Morning time is the best time to see the Shoebill when it is following lungfish by standing still for long even hours without movement until an unlucky fish crosses its path. When it gets hot later in the day, the Shoebill rests by spreading out its wings and sitting in the grass. This makes it hard to find. It can also be seen cooling off by flying high in the sky.

After seeing the Shoebill, go back to birding as usual, exploring the many waterways that lead to Lake Victoria and deep into the swamp by wading through thick papyrus and grasses.

Purple Swamphen, African Marsh Harrier, African Darter, Common Squacco Heron, Purple Heron, Long-tailed Cormorant, Northern Brown-throated Weaver, Yellow-billed Duck, and Malachite Kingfisher are some water birds that are hard to miss. Along the edge of the Mabamba wetland, there are fields and forests where you can watch birds. You can end your birding safari at Mabamba and add to your list of field species by walking along the nice trail that goes along the wetland.

When you get back from your boat ride on the Mabamba swamp, you can take this trail, which starts just before the exit on your left. Along the wetland, the path goes through fields and bushland. It also goes by a plantation of eucalyptus trees, which is not very rich but can have some interesting forests species. Because the path is so long, you can walk for a few hours until you feel like you’ve had enough. Some popular birds are the Rufous-napped Lark, Sooty Chat, Grassland Pipit, Red-bellied Paradise-Flycatcher, Lizard Buzzard, cuckoos, weavers, scrub-robins, sunbirds, etc.

birds of mabamba swamps


Birding in Nkima Forest.

A small patch of forest called Nkima Forest is on a hill and looks out over the Mabamba swamps. It is about 2 kilometres from the Mabamba landing spot and only 20 minutes on foot from Mabamba. Even though Nkima forest isn’t as big as Mabira forest, it’s still a good birding safari destination to see birds. It’s a nice addition to the water and field birding you can do at Mabamba wetlands. If you want to spend a day birding in Mabamba Wetlands and the area around it, Nkima Forest is a forest environment that you can visit to add more forest species to your list of birds. Some forest specialties that you might not see often in big forests will surprise you in Nkima Forest. It is a young forest going by the thick undergrowth.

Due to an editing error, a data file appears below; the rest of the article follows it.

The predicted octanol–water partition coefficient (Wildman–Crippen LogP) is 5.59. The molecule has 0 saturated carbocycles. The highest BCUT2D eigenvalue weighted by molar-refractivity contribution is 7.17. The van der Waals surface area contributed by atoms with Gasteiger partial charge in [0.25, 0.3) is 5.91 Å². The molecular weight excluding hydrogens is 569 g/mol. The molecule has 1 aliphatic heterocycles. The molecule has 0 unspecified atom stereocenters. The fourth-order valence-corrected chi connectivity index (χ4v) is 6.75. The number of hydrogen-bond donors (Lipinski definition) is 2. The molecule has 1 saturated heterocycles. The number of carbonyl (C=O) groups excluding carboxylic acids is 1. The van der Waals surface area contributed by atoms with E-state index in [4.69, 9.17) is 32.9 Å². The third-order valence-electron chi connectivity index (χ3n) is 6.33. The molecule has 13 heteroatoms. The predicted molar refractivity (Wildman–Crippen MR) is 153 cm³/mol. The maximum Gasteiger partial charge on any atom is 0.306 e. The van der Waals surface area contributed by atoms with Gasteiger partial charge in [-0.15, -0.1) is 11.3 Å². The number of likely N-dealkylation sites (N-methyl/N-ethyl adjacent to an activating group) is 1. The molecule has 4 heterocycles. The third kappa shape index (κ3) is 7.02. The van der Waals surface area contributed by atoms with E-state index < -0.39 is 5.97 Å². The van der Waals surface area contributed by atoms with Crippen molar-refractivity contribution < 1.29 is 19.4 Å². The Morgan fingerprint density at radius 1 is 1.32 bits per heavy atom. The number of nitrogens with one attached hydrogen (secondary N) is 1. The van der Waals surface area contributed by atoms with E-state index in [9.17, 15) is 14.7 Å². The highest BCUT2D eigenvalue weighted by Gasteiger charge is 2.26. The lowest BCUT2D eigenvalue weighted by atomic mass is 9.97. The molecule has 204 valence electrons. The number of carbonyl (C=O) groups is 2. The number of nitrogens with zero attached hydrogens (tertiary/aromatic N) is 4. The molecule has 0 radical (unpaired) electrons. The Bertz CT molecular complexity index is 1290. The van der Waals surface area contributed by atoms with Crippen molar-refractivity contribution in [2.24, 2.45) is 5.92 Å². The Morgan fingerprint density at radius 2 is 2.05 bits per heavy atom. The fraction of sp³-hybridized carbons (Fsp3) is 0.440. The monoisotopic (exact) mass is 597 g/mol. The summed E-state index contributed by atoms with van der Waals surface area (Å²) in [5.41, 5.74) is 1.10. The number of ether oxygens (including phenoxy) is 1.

The best place to start birdwatching safari in Nkima Forest is at the Nkima Forest Lodge, which is on top of a hill. From there, different trails lead into the forest. The clearing around the lodge is a nice spot to start, you see several species on fruiting and flowering trees and shrubs at the edge of the forest. It’s hard to miss the Green Sunbird, Grey-headed Nigrofinch, and Weyn’s Weaver here. If you look higher up into the treetops, you’ll see more birds, like cuckoos, hornbills, bee-eaters, wattle-eyes, etc. After going through the grassy clearing at the top of the hill, you can look for specials in the forest. The shy but loud White-tailed Fluff tail is at the top of the list, and if you play its call in Nkima forest, you’ll probably see it every time. Other species that are likely to be seen in the region are Western Nicator, Red-capped Robinchat, Tambourine Dove, Scally Francolin, etc. Aside from birds, there are many other animals in Nkima Forest, such as monkeys, mice, bushbabies, etc.